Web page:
[6] Ajit Kumar Singh, “South Asia Intelligence Review”, South Asia Terrorism Portal Vol 18, No 44, (2020).

[7] James Piazza, “Types of Minority Discrimination and Terrorism”, Conflict Management and Peace Science Vol.29, No 5, ( 2012).

[8] Revathi Krishnan, ”ISIS now using viral image of Muslim man beaten up in Delhi riots to call for” retaliation””

[9] Ibid

[10] Arie Kruglanski et al., “The Making of Violent Extremists”, SAGE Journals, Vol 22, Issue 1  (2018).

[11] Clara Egger and Raul Magni-Berton, “The role of Islamist ideology in shaping Muslim believers’ attitude toward terrorism: Evidence from Europe”, Studies in Conflict and Terrorism, ( 2019).

[12] Walter Laqueur,  “Fighting for God: Motivations and Aims of Religious Extremists”, Terrorism and Political Violence Volume 14,  (2010).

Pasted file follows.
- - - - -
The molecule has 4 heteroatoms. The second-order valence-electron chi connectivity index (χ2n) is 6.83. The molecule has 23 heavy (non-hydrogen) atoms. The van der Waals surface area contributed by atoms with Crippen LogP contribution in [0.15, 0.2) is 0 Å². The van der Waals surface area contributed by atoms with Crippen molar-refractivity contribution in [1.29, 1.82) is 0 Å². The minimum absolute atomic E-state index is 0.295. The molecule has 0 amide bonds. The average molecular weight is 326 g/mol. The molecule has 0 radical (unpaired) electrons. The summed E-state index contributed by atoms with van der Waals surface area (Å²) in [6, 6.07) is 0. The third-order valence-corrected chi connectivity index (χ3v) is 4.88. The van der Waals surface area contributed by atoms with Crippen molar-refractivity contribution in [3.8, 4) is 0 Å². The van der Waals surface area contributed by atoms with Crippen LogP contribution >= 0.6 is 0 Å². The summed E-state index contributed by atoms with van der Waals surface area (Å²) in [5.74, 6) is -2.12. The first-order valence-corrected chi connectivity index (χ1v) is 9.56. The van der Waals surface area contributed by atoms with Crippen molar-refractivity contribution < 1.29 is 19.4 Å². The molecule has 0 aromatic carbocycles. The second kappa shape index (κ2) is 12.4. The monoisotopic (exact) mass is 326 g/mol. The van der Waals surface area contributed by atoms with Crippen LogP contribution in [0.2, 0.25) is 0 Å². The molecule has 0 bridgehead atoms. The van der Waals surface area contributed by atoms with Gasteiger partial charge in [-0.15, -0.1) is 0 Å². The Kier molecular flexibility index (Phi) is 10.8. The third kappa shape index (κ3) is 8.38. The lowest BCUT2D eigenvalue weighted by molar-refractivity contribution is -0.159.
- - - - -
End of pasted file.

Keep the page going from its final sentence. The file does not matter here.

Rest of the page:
[13] Ibid

[14] Dina Al Raffie, “Social Identity for Investigating Islamic Extremism in the Diaspora”, Journal of Strategic Security 6, no 4, (2013).

[15] Ibid

[16] Seth.J Shwartz et al “Terrorism: An Identity theory perspective”, Studies in Conflict and Terrorism Vol 32, Issue 6, (2009).

[17] Johnny, Stanly. ,The ISIS Caliphate: From Syria to the doorsteps of India (Bloomsbury India 2018)

[18] Johnny, Stanly, ”The ISIS Caliphate: From Syria to the doorsteps of India”, (Bloomsbury India, 2018), chap.4, loc 815.

[19] Ibid

[20] Haroro J Ingram, “Learning from ISIS’s virtual propaganda war for Western Muslims: A comparison of Inspire and Dabiq”, The International Centre for Counterterrorism (The Hague),  (2017).